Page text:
In other related news: Student GOP leader resigns over Obama remark ... So, a Republican student makes a very racially insensitive statement against Obama and gets rightfully canned (by his own party members I might add), and yet Obama can make such insensitive statements toward a woman running for the VP slot, as the one above, and not go unchecked, even by his own party, who implicitly and explicitly pride themselves as being the founders of political correctness, equality and sensitivity? Please. I must say this is turning out to be a very revealing election about the philosophically illogical inner-workings of relativism in our society. It is impossible to put on a "neutral position" face forever. Eventually, you're true colors will begin showing, especially if you are running for President.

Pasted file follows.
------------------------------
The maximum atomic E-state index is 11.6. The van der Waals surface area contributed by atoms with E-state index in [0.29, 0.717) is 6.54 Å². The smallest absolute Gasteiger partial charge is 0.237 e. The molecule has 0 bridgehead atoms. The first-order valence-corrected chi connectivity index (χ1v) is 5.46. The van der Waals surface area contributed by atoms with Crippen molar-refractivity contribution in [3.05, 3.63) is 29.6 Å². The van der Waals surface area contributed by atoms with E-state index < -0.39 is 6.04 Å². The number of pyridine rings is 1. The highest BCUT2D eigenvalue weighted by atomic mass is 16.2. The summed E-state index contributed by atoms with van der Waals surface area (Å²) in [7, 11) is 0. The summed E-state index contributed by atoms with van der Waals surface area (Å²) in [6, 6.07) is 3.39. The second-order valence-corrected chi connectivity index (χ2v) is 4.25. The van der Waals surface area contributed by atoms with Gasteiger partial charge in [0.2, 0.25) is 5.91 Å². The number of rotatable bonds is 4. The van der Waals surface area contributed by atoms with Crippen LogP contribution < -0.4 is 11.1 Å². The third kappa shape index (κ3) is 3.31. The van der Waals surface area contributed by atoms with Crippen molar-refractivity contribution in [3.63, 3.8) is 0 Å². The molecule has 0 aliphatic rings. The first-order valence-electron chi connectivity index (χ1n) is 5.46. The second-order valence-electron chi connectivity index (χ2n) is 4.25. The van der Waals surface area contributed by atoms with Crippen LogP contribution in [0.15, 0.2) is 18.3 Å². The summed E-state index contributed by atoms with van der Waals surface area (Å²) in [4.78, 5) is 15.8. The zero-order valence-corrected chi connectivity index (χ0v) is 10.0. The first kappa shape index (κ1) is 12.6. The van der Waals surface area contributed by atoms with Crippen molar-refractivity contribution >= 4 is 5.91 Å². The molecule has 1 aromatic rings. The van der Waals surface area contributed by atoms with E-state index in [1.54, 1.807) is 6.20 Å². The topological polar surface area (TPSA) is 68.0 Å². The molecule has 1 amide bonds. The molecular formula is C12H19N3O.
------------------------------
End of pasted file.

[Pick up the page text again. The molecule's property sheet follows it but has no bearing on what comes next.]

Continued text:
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O'Reilly Presses Obama on Economic Issues 

"If I'm sitting pretty and I have a waitress who is making minimum wage plus tips, and I can afford it [healthcare] and she can't, what's the big deal for me to say I'm gonna pay a little bit more? That's neighborliness." - Obama. Now you tell me what he really believes about what is best economically for this nation. It's called redistribution of wealth.

I find this interesting: at the beginning of the interview, O'Reilly starts to quote statistics on the growth of the economy; but then in response, Obama halts O'Reilly's statistics defense and states how "we can play a statistics game" all day long and not get to the heart of the issues (paraphrase). Yet throughout the whole interview, Obama seems to find it convenient to use statistics in defense of his point of view over and over again. So can we or can we not use statistics? It's just clear from this that Obama is a master at dodging tough, direct questions.

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Fannie and Freddie Takeover: A Cautionary Tale